Remember that foreclosure laws can vary between states, and the specifics of your situation will determine the best course of action. It is crucial to consult with a qualified professional who specializes in foreclosure defense to evaluate the facts of your case. Click here to submit your case information statement to our team for a free initial review.

8 Responses

  1. Armin VanDamme,
    The very company you have mentioned is trying to steal my home as we speak with a defective Deed of Trust.

    If you have any ideas let me know, I am very interested in being apart of organizing something to prevent this…

  2. Title: The Need for Organization: Unveiling the Dark Side of Foreclosure Proceedings

    Across the nation, countless cases of fraudulent practices have been surfacing, shedding light on the need for organization and accountability within the foreclosure industry. One such company, National Default Servicing Corporation (NDSC), has been operating since 1965 under the ownership of Marc Bosco, who also owns Tiffany & Bosco. This article delves into the specific operations of these entities, primarily focusing on their activities in California, Arizona, and Nevada.

    NDSC: A Troubling Presence:
    NDSC, a well-established foreclosure company, has been involved in numerous cases in Nevada. Interestingly, their preferred trust company in the state is US Bank National Association. While NDSC initiates the foreclosure process, US Bank takes over the litigation process, and if the case progresses further, Wells Fargo steps in. This chain of events raises eyebrows, as it indicates a lack of transparency and potential impropriety.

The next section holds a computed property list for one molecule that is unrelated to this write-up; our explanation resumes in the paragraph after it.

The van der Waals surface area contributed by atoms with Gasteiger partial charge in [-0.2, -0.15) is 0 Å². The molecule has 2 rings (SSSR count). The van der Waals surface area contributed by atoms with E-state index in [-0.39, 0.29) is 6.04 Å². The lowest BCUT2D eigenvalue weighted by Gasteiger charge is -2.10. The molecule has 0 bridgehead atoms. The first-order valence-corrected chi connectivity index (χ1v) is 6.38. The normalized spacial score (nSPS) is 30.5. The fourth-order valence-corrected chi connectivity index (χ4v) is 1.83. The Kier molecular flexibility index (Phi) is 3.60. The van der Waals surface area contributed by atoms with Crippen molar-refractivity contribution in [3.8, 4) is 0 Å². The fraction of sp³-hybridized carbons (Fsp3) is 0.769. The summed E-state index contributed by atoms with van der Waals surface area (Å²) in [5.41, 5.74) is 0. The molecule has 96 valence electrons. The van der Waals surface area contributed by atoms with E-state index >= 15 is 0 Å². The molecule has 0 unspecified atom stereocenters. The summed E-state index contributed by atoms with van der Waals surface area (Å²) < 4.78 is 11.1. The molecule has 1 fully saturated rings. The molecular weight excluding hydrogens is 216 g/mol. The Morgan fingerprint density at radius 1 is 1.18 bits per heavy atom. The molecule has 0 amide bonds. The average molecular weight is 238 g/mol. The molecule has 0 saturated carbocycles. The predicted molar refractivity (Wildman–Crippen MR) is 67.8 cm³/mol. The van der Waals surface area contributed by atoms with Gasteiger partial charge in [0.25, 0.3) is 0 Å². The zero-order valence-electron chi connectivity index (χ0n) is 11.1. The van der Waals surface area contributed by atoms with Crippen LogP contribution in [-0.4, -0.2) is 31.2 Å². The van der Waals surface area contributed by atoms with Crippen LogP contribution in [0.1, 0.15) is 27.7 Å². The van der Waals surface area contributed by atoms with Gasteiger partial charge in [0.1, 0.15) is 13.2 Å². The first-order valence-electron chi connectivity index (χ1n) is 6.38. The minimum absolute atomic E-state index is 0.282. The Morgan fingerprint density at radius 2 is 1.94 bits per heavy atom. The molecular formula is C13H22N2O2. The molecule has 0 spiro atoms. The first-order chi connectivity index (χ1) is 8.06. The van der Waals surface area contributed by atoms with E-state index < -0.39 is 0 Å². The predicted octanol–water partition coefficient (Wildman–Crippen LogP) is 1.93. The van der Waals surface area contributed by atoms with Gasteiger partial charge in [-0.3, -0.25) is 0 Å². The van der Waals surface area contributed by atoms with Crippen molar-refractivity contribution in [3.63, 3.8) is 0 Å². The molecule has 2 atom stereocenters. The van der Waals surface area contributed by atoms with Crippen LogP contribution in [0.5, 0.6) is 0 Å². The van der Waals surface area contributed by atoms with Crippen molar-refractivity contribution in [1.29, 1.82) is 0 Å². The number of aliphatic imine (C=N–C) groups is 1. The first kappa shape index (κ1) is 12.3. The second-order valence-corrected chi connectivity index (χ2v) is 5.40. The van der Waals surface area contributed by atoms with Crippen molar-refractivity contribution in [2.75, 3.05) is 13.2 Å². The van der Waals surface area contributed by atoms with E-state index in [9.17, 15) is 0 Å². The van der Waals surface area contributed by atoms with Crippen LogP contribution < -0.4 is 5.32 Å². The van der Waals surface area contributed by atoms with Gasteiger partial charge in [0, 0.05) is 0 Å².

Unveiling Falsified Documents:
    In the course of my own litigation since 2008, I have discovered a shocking pattern of document falsification. Every single document related to my case has been tampered with – signatures have been cut and pasted onto different documents, and even my name has been altered. These alarming practices paint a disturbing picture of the foreclosure process and the lack of ethical standards employed by certain entities involved.

    The Tragic Tale of a Notary:
    In one particularly distressing incident, the notary who signed my 2007 notice of default tragically committed suicide. It was revealed that she had falsified over 25,000 documents for Tiffany & Bosco, and she had been scheduled to testify against two loan officers on the very day of her hearing. The circumstances surrounding her untimely death raise serious questions about the pressures and potential corruption within the industry.

    The Call for Organization: